31 August 2006 Edition
Aer Lingus : Government floats state airline
Aer Lingus privatisation "disaster"
Minister for Transport Martin Cullen outlined his flotation plans for Aer Lingus on the 28 August, finally confirming the Government's oft-stated intention to sell off the state airline.
There is a strong belief within the Government and among other proponents of privatisation that Aer Lingus's strong performance and cost cutting measures make it an attractive product despite soaring gas prices and constant security alerts which have impacted upon other airlines. The Government seem to be putting a lot of faith in the Open Skies agreement with the US, currently mired in negotiation. This would greatly increase the profitability of the airline by allowing it access to many more American airports but resolution is not expected one way or another until next year.
Another problem for the flotation plan is the exclusion of 600 workers from the former Team Aer Lingus maintenance department. When the department was sold off to S R Technics, the staff were given letters of assurance that they would be treated no differently from other Aer Lingus employees. However, it has emerged from the flotation plan that these workers will not be included in the agreed index-linked pension. This is despite a Supreme Court ruling last year which upheld the validity of the comfort letters.
Christy McQuillan of SIPTU has said that the prospectus for the flotation will have to be changed in order to ensure that the SR Technics staff get their pension entitlements, estimated at about 30 million Euro. If this does not happen, the union will not sign off on the pension agreement and will consider legal action.
The planned flotation is to occur in September -- the same month in which another airline, Sky Europe, will seek investors for ten million new shares. As there are only a limited number of potential investors in the airline industry, this may well have an effect on the Aer Lingus flotation which the Government claims will raise between 850 and 950 million Euro.
"There is so much uncertainty in the industry at present that the responsible course for the Government to take is to call a halt to this process and reappraise the whole project," said SIPTU National Industrial Secretary Mick Halpenny.
"SIPTU has campaigned against the privatisation of Aer Lingus on the grounds that it would not be in the best interests for our members, customers or taxpayers. But the ultimate responsibility for decisions on the future ownership of the company clearly lies with its largest shareholder -- the Government.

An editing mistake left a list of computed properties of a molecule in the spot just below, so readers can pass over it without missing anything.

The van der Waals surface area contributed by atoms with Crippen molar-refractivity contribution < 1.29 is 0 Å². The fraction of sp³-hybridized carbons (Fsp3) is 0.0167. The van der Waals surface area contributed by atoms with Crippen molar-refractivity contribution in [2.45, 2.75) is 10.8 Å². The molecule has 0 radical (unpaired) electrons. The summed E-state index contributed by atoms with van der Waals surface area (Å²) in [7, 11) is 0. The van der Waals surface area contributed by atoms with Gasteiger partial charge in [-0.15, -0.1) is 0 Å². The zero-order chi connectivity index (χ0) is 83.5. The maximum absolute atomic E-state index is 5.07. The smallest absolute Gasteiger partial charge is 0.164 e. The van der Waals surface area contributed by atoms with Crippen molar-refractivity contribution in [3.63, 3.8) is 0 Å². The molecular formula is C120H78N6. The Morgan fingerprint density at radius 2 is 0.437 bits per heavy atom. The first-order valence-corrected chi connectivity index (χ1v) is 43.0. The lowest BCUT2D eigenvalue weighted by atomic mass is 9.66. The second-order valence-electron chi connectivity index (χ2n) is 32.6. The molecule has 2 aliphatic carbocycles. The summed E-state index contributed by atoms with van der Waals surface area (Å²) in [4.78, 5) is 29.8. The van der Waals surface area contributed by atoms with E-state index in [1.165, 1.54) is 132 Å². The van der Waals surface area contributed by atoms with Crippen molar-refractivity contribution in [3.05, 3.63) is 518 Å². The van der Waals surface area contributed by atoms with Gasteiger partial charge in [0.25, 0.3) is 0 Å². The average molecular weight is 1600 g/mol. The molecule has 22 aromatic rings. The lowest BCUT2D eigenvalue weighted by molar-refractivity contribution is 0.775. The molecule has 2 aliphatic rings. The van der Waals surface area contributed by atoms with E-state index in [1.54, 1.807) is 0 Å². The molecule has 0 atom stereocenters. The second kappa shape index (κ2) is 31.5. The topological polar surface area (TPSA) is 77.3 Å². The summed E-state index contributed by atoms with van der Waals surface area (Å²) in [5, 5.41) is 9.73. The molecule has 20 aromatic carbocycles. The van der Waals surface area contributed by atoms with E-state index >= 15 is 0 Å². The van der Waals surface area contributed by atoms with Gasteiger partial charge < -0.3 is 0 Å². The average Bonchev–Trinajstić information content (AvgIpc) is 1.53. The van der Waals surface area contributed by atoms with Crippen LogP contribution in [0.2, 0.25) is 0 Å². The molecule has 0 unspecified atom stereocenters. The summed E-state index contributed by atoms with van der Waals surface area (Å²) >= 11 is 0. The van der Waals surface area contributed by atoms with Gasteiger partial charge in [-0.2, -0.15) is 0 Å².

"This is bad value proposition. According to the most optimistic forecast, the taxpayer will get only around €300 - €400 million. Aer Lingus itself will not receive a cent directly from the flotation. In fact, for Aer Lingus to get the necessary funding to expand its fleet they will have to issue new shares, post the flotation. Even then, the money they plan to raise through the issuing of new shares will only yield approximately a quarter of the total investment needed.
Given away for a song
"Essentially the national airline will be given away for a song and the electorate will no doubt remember who made that decision when the time comes."
In relation to the strategic implications of privatising the national airline, Sinn Féin Transport spokesperson Seán Crowe TD pointed out the Government's failure to respond to issues raised by the party around European court rulings.
"The Government has neglected to respond to questions raised by Sinn Féin in our submission to the Oireachtas Committee on Transport on the impact of European Court of Justice rulings on Government's holding 'blocking shares', such as the one Minister Cullen says the State's proposed shareholding of 25.1% can serve as," Deputy Crowe said.
"In a decision handed down on the 13 May 2003 (Ref: C-463/00 and C-98/01), the European Court of Justice ruled illegal the holding of a 'golden share' by the British Government in the airport operator BAA, owner of Gatwick and Heathrow. The same judgement ruled illegal the possession of 'golden shares' by the Spanish Government in a range of companies."
The Government's failure to respond to this issue and its obsession with the privatisation agenda may well prove to be a huge mistake, the TD said. The Government is kow-towing to the likes of IBEC instead of listening to the public.
"The actions of Minister Cullen and this Government surrounding Aer Lingus will prove to be a grave error," the Dublin TD predicted. "Sinn Féin is supporting SIPTU in calling on Taoiseach Bertie Ahern to step in and stop what may well prove to be a national disaster before it is too late. We are absolutely committed to continuing our opposition, and would like to reiterate our support for the workers of Aer Lingus in any attempt they make to prevent the sale of the people's airline."